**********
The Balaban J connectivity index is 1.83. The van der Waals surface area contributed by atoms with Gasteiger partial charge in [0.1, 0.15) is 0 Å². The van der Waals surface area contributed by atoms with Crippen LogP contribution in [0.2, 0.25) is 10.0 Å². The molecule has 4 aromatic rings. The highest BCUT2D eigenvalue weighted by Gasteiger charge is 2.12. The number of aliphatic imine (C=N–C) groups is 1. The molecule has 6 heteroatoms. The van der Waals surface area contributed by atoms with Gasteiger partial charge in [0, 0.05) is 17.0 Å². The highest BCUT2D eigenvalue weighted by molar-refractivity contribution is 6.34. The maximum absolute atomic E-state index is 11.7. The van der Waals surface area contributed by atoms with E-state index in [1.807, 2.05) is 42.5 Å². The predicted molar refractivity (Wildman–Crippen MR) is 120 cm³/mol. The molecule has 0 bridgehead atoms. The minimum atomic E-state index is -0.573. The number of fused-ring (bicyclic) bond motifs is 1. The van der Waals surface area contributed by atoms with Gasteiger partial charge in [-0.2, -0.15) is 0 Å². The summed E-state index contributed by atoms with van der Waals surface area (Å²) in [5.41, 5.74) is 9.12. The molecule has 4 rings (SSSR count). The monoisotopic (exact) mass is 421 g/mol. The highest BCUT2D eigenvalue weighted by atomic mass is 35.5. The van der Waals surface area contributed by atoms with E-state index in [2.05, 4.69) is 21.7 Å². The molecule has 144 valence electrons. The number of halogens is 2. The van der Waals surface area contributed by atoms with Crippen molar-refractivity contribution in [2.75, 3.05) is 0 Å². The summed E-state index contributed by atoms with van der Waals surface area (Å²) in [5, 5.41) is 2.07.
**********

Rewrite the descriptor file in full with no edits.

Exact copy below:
The Balaban J connectivity index is 1.83. The van der Waals surface area contributed by atoms with Gasteiger partial charge in [0.1, 0.15) is 0 Å². The van der Waals surface area contributed by atoms with Crippen LogP contribution in [0.2, 0.25) is 10.0 Å². The molecule has 4 aromatic rings. The highest BCUT2D eigenvalue weighted by Gasteiger charge is 2.12. The number of aliphatic imine (C=N–C) groups is 1. The molecule has 6 heteroatoms. The van der Waals surface area contributed by atoms with Gasteiger partial charge in [0, 0.05) is 17.0 Å². The highest BCUT2D eigenvalue weighted by molar-refractivity contribution is 6.34. The maximum absolute atomic E-state index is 11.7. The van der Waals surface area contributed by atoms with E-state index in [1.807, 2.05) is 42.5 Å². The predicted molar refractivity (Wildman–Crippen MR) is 120 cm³/mol. The molecule has 0 bridgehead atoms. The minimum atomic E-state index is -0.573. The number of fused-ring (bicyclic) bond motifs is 1. The van der Waals surface area contributed by atoms with Gasteiger partial charge in [-0.2, -0.15) is 0 Å². The summed E-state index contributed by atoms with van der Waals surface area (Å²) in [5.41, 5.74) is 9.12. The molecule has 4 rings (SSSR count). The monoisotopic (exact) mass is 421 g/mol. The highest BCUT2D eigenvalue weighted by atomic mass is 35.5. The van der Waals surface area contributed by atoms with E-state index in [2.05, 4.69) is 21.7 Å². The molecule has 144 valence electrons. The number of halogens is 2. The van der Waals surface area contributed by atoms with Crippen molar-refractivity contribution in [2.75, 3.05) is 0 Å². The summed E-state index contributed by atoms with van der Waals surface area (Å²) in [5, 5.41) is 2.07.